7. Avalanche hire Joe Sakic and Patrick Roy
It created the most confusing hierarchy chart in hockey, but bringing in Sakic as the executive VP of hockey ops, with final say in player personnel decisions, and Roy as hockey ops VP and coach gave the Avalanche the clear leadership that was lacking under Greg Sherman and Joe Sacco. The pieces aren't all there yet, but there is hope in Denver.
Sure, he was one of the most sought after free agents, but the Leafs made the decision to commit to a seven-year, $36.75 million deal. That's great if you think Clarkson is a 30-goal, 150 penalty minute guy, but the early returns haven't been promising. So far, he's been suspended twice and has chipped in with six points through 24 games. Maybe next year ...
It was a debacle from the start. Flames GM Jay Feaster waited a year too long, maybe two, to recognize the need for a rebuild, and when he did finally get around to cashing in his most valuable chip, he made the inexcusable mistake of not clearing the deal with Iginla first. The result? A done deal with the Bruins fell apart in full public view, embarrassing both organizations, Iginla and a pair of prospects, before Feaster finally completed the Calgary icon's desired swap to the Penguins.
It was the unexpected twist ending to hockey's longest-running soap opera. After more than a year of trying to deal Roberto Luongo, Vancouver GM Mike Gillis shocked the league by instead swapping his starting goalie's heir apparent at the 2013 draft. It wasn't a pain-free solution as Luongo needed time to wrap his head around the fact that he remained a Canuck, and Schneider found himself again serving as a backup to a legend, but long-term, this looks like a winner for both sides. Schneider is ideally suited to be the Devils' netminder of the future and Bo Horvat, acquired with the draft pick that was sent to the Canucks, is the top-six forward prospect Vancouver's system lacked.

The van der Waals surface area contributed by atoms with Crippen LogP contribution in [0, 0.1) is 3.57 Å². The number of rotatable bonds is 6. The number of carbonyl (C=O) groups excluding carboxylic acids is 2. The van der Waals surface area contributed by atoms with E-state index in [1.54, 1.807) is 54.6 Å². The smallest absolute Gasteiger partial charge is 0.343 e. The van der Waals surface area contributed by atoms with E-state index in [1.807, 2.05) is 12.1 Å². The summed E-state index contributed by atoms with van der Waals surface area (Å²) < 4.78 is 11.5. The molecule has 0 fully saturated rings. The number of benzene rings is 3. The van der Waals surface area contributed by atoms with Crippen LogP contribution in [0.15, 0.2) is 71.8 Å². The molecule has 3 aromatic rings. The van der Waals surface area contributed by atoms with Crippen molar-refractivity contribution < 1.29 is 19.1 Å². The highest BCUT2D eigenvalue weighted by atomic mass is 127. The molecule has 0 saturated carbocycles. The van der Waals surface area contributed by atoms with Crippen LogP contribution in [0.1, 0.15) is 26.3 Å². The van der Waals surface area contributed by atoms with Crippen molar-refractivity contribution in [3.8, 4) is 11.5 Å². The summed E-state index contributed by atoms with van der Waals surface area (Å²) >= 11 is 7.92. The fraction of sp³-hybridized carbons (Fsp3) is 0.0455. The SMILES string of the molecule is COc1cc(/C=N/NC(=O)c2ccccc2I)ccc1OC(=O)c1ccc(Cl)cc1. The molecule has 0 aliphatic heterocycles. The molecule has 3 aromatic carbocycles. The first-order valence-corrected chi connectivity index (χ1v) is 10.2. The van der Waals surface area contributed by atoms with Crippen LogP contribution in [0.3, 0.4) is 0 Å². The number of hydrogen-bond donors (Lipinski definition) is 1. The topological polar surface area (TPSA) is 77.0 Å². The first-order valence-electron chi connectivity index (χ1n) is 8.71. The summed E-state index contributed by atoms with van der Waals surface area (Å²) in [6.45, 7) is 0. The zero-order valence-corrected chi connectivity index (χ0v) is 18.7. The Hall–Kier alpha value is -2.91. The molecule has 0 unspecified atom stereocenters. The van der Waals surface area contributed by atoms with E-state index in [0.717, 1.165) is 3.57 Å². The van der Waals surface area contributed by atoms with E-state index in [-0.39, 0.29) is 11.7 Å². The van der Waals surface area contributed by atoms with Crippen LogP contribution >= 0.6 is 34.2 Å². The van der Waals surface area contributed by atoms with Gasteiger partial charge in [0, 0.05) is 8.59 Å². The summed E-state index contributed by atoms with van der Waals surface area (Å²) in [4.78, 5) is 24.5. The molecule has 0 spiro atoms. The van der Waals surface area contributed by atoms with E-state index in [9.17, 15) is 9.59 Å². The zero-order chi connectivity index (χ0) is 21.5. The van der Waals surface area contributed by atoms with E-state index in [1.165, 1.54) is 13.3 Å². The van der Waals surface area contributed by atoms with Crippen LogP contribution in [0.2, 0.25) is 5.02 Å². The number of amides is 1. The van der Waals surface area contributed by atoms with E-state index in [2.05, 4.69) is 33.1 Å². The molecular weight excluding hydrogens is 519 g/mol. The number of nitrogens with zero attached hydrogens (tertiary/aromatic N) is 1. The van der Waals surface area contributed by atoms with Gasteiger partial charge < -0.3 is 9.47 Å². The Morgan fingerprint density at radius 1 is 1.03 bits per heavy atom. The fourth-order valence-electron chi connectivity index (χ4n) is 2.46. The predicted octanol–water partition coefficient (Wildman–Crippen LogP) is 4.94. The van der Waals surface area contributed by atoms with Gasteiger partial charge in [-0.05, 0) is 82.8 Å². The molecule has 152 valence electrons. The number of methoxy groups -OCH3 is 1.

Despite getting a terrific effort from James Reimer in 2013, Toronto GM Dave Nonis couldn't resist upgrading his depth between the pipes. “These guys can push each other and we’re going to see some good goaltending because of it,” he said, oblivious to just how good the two would have to be behind the porous defense he'd constructed. Scrivens, meanwhile, showed signs of being an elite goaltender when forced into the starter's role by Jonathan Quick's injury, but he may be back on the block with the emergence of rookie phenom Martin Jones. Still, Scrivens kept the Kings in the mix when he had to.
2. Daniel Alfredsson bolts from Ottawa
It was the breakup no one saw coming. After 17 seasons in Ottawa, including 14 as team captain, Alfredsson dumped the Sens to join the Red Wings. But he didn't leave for money, which even his most diehard fans might be willing to forgive. No, he chose Detroit because he thought the Red Wings gave him a better chance of winning the Stanley Cup. That had to hurt. Considering how badly Ottawa has stumbled this season, he might have been onto something had the Wings not come off their usually regal rails, struggling to win at home and drawing boo bird serenades from the faithful at The Joe as they spiraled out of playoff position during the first half of the season.
1. Stars hire Jim Nill
Hundreds of millions of dollars were committed to on-ice talent over the summer, but not one penny was better spent than what the Stars earmarked for their front office makeover. One NHL executive called the hiring of Nill "a game changer," and it didn't take the new GM long to prove him right. With bold strikes like the Tyler Seguin
trade, the drafting of Russian wild card Valeri Nichushkin
and the hiring of coach Lindy Ruff, Nill reshaped both the roster and the culture of the franchise almost overnight.